Modeling of TREX1-Dependent Autoimmune Disease using Human Stem Cells Highlights L1 Accumulation as a Source of Neuroinflammation.
On this work, we modeled a rare neurological auto-immune disease called Aicardi-Goutieres Syndrome (AGS), caused by mutations in the TREX1 gene. AGS is characterized by a dramatic neuronal loss, leading to a life-long disability condition. The lack of robust animal models has blocked the understanding of the pathology and potential treatments. Using pluripotent stem cells, we create the first human model of AGS. When these cells were differentiated into neurons, we observed a massive cell death. On the other hand, astrocytes derived from the same donor cells survived, but displayed a clear inflammatory reactivity response by releasing interferon. We showed that the interferon response from astrocytes was affecting neuronal survival. When investigating the causes of the inflammatory response, we focused on the accumulation of nucleic acid on the cytoplast of astrocytes. The identity of these nucleic acid was LINE-1 retrotransposons. LINE-1 or L1s are repetitive sequences on the human genome that can autonomously retrotranspose using reverse transcriptase. To prove that astrocytes were recognizing L1s as intruders, we treated these cells with HIV reverse transcriptase inhibitors. The treatment not only reduce the inflammatory response, but also rescued neuronal death. More importantly, we also treated brain organoids carrying TREX1 mutations and we could rescue the microcephalic phenotype, revealing a novel therapeutic opportunity for AGS.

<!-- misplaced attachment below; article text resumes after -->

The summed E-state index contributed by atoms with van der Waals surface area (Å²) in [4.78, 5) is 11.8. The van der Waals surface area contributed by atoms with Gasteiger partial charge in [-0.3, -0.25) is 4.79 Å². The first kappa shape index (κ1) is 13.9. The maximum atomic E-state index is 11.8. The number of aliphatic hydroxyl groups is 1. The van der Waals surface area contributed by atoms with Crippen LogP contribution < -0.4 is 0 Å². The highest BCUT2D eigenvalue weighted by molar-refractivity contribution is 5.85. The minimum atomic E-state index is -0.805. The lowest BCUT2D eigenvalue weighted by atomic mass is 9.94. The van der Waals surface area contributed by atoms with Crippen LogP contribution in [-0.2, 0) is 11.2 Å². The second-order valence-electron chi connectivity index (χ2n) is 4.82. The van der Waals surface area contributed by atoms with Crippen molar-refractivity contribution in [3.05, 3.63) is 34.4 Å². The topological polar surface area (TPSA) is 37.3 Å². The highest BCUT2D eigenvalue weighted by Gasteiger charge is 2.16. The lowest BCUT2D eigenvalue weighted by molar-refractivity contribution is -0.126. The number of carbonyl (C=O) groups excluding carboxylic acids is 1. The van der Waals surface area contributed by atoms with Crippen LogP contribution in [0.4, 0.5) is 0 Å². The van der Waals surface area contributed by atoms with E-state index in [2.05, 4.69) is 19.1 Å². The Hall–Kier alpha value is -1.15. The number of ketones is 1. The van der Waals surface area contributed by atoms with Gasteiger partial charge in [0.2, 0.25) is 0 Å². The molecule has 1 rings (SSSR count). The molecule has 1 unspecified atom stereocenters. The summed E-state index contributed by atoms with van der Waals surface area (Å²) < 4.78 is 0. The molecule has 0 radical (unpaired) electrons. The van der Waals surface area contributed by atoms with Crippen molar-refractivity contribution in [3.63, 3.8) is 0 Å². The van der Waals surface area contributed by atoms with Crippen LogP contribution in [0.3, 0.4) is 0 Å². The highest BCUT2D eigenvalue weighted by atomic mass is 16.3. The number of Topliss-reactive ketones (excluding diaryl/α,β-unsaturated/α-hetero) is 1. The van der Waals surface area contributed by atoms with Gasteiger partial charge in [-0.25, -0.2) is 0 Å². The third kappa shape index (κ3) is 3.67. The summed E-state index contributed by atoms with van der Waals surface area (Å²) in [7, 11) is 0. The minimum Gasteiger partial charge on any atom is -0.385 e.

Three-prime repair exonuclease 1 (TREX1) is an anti-viral enzyme that cleaves nucleic acids in the cytosol, preventing accumulation and a subsequent type I interferon-associated inflammatory response. Autoimmune diseases, including Aicardi-Goutieres syndrome (AGS) and systemic lupus erythematosus, can arise when TREX1 function is compromised. AGS is a neuroinflammatory disorder with severe and persistent intellectual and physical problems. Here we generated a human AGS model that recapitulates disease-relevant phenotypes using pluripotent stem cells lacking TREX1. We observed abundant extrachromosomal DNA in TREX1-deficient neural cells, of which endogenous Long Interspersed Element-1 retrotransposons were a major source. TREX1-deficient neurons also exhibited increased apoptosis and formed three-dimensional cortical organoids of reduced size. TREX1-deficient astrocytes further contributed to the observed neurotoxicity through increased type I interferon secretion. In this model, reverse-transcriptase inhibitors rescued the neurotoxicity of AGS neurons and organoids, highlighting their potential utility in therapeutic regimens for AGS and related disorders.